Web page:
Thomas Ponsonby & Son

Thomas Ponsonby ( 1767-1848 ) and his son Thomas Thompson Ponsonby ( 1816-97 ) were renowned for their work as carvers and gilders, producing high-quality-looking glasses, picture frames, and gilt furniture for more than sixty years. Their business was located in Piccadilly and Regent Street, which were known for being fashionable areas in London.

In 1823, Thomas Ponsonby was appointed as carver and gilder to the King, which was a significant honor and testament to his skill and reputation in his trade. His business was one of several such carving businesses to hold the Royal warrant, and the warrant was renewed in 1830 at the accession of William IV. This appointment brought prestige and recognition to the Ponsonby name, and it was undoubtedly a source of pride for Thomas and his family.

The Ponsonby business was listed in the 1821 Post Office London directory as ‘British-plate-glass-warehouse, and Carver and Gilder to H.R.H. the Duchess of Gloucester’. In 1824, Thomas Ponsonby was appointed by ‘His Majesty’ and to Princess Augusta and Princess Sophia of Gloucester. These appointments demonstrate the high regard in which the Ponsonby business was held, and the quality of their work was recognized by royalty and the aristocracy.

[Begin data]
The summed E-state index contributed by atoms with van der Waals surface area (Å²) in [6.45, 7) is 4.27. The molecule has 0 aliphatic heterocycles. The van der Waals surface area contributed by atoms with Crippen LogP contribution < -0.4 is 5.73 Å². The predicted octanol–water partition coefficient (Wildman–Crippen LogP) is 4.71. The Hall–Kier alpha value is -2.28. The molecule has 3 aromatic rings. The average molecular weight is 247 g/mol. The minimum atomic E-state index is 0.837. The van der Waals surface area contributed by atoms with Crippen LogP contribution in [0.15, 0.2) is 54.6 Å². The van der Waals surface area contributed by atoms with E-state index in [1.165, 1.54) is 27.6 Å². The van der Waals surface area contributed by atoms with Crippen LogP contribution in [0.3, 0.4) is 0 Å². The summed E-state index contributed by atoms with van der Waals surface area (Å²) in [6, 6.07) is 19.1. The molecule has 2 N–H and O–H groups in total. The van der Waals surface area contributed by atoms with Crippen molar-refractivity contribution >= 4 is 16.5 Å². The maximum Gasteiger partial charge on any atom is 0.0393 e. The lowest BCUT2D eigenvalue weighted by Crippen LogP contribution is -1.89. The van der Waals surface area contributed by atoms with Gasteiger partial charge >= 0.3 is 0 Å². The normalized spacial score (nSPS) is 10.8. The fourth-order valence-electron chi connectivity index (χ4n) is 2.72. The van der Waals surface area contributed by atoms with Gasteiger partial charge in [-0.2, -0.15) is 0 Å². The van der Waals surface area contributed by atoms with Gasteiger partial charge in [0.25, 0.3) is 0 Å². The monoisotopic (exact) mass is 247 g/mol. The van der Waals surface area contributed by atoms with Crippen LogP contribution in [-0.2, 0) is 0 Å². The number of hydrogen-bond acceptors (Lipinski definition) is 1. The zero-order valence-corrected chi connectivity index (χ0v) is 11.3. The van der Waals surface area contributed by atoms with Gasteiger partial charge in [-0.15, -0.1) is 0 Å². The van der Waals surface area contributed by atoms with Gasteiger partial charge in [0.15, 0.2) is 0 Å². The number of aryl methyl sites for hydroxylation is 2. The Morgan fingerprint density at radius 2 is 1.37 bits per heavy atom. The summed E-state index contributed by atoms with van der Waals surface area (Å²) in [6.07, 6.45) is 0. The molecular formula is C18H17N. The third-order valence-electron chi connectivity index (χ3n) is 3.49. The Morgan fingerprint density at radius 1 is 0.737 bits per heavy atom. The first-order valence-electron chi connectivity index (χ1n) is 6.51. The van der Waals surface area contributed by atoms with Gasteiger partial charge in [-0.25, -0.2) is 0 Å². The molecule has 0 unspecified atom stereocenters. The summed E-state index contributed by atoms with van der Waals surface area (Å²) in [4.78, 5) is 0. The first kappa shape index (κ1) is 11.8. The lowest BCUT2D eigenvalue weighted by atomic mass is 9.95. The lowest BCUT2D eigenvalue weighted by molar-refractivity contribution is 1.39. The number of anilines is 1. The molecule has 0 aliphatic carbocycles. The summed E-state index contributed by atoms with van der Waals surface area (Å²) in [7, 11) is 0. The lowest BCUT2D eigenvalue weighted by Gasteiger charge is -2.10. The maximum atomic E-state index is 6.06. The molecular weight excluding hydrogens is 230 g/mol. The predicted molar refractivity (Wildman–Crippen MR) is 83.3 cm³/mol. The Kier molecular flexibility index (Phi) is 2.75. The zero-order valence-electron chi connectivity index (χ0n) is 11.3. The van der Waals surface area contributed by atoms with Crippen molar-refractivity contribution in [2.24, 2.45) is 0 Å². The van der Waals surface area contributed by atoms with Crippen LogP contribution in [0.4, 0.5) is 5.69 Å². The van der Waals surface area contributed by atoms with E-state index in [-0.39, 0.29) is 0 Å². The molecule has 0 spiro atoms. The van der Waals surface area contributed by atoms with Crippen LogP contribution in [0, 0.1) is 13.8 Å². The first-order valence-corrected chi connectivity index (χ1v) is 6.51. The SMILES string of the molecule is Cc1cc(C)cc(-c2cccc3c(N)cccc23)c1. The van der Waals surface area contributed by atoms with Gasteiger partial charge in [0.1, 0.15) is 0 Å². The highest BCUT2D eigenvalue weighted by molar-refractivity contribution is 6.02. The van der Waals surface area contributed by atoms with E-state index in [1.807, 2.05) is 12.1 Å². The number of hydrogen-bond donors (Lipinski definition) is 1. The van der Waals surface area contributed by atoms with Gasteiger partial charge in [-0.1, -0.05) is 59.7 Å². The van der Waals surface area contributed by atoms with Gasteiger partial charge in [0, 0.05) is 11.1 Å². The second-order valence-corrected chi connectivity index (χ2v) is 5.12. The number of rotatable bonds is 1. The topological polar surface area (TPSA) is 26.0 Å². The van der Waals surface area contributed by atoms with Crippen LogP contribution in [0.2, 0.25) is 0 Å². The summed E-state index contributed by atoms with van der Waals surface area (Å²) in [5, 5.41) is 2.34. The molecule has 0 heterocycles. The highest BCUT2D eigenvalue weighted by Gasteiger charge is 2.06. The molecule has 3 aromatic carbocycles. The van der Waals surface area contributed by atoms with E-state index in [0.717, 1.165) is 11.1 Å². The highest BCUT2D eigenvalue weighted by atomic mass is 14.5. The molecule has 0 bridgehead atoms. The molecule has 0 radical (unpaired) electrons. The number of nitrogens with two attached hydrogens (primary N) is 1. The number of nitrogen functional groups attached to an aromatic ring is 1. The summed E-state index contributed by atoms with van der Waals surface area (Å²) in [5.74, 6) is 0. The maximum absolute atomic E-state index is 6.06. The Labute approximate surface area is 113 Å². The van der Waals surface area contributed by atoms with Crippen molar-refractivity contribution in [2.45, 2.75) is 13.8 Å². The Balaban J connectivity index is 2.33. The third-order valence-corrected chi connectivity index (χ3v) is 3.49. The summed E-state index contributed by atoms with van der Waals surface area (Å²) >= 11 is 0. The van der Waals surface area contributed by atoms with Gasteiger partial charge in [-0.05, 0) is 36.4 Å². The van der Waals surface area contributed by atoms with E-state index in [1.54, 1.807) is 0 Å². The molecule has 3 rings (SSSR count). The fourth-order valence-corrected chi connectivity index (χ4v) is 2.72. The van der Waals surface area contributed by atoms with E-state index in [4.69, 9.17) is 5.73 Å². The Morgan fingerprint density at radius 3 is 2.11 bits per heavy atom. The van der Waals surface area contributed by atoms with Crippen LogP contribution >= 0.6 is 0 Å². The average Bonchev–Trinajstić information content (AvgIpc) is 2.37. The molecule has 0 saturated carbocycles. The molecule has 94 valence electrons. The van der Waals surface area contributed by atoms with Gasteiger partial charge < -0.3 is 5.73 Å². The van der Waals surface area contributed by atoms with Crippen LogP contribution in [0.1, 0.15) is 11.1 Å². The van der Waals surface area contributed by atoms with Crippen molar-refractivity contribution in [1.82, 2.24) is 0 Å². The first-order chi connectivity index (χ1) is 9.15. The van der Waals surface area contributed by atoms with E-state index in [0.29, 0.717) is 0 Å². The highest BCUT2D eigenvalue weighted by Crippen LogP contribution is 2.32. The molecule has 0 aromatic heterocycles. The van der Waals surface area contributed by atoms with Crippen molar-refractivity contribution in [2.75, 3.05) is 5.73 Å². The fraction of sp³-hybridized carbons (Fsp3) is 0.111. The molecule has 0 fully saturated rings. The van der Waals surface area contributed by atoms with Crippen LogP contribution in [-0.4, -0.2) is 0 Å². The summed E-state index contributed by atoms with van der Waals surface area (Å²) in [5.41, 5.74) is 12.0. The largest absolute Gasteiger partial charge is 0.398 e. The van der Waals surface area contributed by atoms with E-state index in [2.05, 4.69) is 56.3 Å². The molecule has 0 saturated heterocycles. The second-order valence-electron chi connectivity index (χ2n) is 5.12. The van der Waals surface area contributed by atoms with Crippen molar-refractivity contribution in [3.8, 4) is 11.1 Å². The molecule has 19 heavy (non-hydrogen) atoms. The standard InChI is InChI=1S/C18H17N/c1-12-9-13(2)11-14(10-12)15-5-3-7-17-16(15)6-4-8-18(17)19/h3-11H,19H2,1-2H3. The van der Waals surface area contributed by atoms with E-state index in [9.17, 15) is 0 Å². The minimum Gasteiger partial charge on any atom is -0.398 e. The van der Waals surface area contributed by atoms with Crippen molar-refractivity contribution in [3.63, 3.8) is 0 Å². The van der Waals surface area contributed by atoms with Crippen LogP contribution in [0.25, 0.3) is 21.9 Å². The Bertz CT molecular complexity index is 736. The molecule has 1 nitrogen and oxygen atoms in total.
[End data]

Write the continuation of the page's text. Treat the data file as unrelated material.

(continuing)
In 1837, Thomas Ponsonby and his son William were reappointed as carvers and gilders to Queen Victoria, cementing their reputation as one of the top carving businesses in London. Ponsonby was known to have recreated designs by William Kent for the Royal household, showcasing his mastery of the craft. It is highly likely that this magnificent throne chair, which is believed to be a product of his firm, is a testament to his exceptional skills and attention to detail.

Overall, the Ponsonby business was an important part of the decorative arts scene in London for over sixty years, and their work has left a lasting legacy in the world of furniture and interior design.


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